15 June 2020

Without PCR

The first prototype of a functional file system based on DNA has been created

Georgy Golovanov, Hi-tech+


As in many other things, nature is far superior to modern technologies in data storage — just one gram of DNA can hold 215 million GB of information. Thanks to the new DORIS method (Dynamic Operations and Reusable Information Storage, dynamic operations and Reusable Information Storage – VM), man-made DNA information storage systems can read and write files at room temperature and for the first time not damage the nucleotide chains themselves.

In every cell of our body there is an amazing amount of information encoded in DNA. If we had the opportunity to use this potential to the fullest, then the contents of the entire Internet — about 700 billion GB of data — could be would fit in the volume of a shoe box.

In addition to the capacity, DNA has the advantage of long-term data storage. The most reliable hard drives and Blu-Ray discs become unusable after a couple of decades, and then only if they are stored in proper conditions. Information from DNA can be read millions of years later.

Unfortunately, today the practical value of data storage technology in DNA is not high, mainly due to the too painstaking process of writing and reading information on such a medium. However , the study of specialists from The University of North Carolina (USA) allows us to hope for progress in this direction, according to a press release New Approach to DNA Data Storage Makes the System More Dynamic, Scalable.

Article by Lin et al. Dynamic and scalable DNA-based information storage is published in the journal Nature Communications – VM.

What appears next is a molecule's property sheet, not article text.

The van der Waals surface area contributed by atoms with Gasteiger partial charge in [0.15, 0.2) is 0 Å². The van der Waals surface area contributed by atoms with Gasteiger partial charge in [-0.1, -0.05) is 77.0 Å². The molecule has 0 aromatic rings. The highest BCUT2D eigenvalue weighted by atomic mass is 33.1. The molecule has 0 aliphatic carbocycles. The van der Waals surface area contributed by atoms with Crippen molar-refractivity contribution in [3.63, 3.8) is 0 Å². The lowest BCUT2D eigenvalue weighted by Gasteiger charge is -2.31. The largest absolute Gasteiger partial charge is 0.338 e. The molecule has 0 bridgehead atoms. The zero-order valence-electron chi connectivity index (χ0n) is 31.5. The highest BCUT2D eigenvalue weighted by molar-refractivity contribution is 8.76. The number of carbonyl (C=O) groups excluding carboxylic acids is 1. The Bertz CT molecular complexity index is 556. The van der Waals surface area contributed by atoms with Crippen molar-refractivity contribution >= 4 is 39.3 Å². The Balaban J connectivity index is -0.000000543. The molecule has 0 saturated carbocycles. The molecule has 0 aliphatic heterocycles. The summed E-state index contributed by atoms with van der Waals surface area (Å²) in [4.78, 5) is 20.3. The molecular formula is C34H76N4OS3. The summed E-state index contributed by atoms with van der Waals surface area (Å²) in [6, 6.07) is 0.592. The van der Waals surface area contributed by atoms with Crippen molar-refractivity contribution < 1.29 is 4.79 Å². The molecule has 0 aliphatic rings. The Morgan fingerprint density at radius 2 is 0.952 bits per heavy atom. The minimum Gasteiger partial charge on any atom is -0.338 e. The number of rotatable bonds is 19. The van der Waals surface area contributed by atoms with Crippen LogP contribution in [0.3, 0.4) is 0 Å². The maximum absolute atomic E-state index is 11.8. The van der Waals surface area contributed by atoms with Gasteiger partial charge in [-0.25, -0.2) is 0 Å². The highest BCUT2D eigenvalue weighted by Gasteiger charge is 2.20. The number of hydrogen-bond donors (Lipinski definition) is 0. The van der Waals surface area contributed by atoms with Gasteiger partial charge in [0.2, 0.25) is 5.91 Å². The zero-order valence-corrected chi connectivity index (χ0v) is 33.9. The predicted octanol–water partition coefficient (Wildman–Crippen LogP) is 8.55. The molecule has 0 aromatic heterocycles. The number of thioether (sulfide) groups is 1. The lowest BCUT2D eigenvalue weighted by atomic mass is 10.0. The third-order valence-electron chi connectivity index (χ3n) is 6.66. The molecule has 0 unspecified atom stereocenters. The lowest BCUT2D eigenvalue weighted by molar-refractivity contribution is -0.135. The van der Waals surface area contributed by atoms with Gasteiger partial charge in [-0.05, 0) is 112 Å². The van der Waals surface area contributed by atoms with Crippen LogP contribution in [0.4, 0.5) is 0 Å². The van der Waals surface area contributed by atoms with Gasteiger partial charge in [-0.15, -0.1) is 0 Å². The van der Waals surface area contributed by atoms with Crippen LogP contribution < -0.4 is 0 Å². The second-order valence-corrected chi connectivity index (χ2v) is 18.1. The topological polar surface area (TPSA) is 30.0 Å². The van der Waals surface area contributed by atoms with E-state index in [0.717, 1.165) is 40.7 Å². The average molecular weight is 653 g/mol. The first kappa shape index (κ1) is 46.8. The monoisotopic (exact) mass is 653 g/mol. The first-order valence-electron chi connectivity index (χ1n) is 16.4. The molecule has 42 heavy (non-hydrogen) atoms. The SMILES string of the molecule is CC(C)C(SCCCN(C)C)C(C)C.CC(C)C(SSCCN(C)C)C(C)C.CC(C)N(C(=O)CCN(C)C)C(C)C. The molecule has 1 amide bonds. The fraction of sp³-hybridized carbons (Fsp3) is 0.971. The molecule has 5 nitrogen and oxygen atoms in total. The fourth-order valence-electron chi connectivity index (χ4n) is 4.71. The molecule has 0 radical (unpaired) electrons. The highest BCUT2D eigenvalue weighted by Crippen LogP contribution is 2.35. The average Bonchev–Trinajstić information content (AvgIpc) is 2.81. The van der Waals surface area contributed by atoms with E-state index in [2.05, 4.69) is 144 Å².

At the heart of most existing DNA storage systems is polymerase chain reaction (PCR), which allows access to stored files. The information is encoded in DNA strands that float freely in the "genetic soup". Attaching certain DNA fragments allows you to set "names" to files so that they can be found later. The problem is that to do this, the soup needs to be heated and then cooled. This leads to the gradual destruction of the source file.

The new DORIS method dispenses with heating. The fragments that act as file names consist of the tail of a single DNA chain. This allows the system to find files without having to tear off data chains. In other words, DORIS can operate at room temperature, which brings the technology closer to real use.

In addition, DORIS increases the information density of the technology and does not absorb the original file during reading. A user can rename a file, delete it, or even hide it from another user. A functional prototype developed by scientists proved the viability of the idea.

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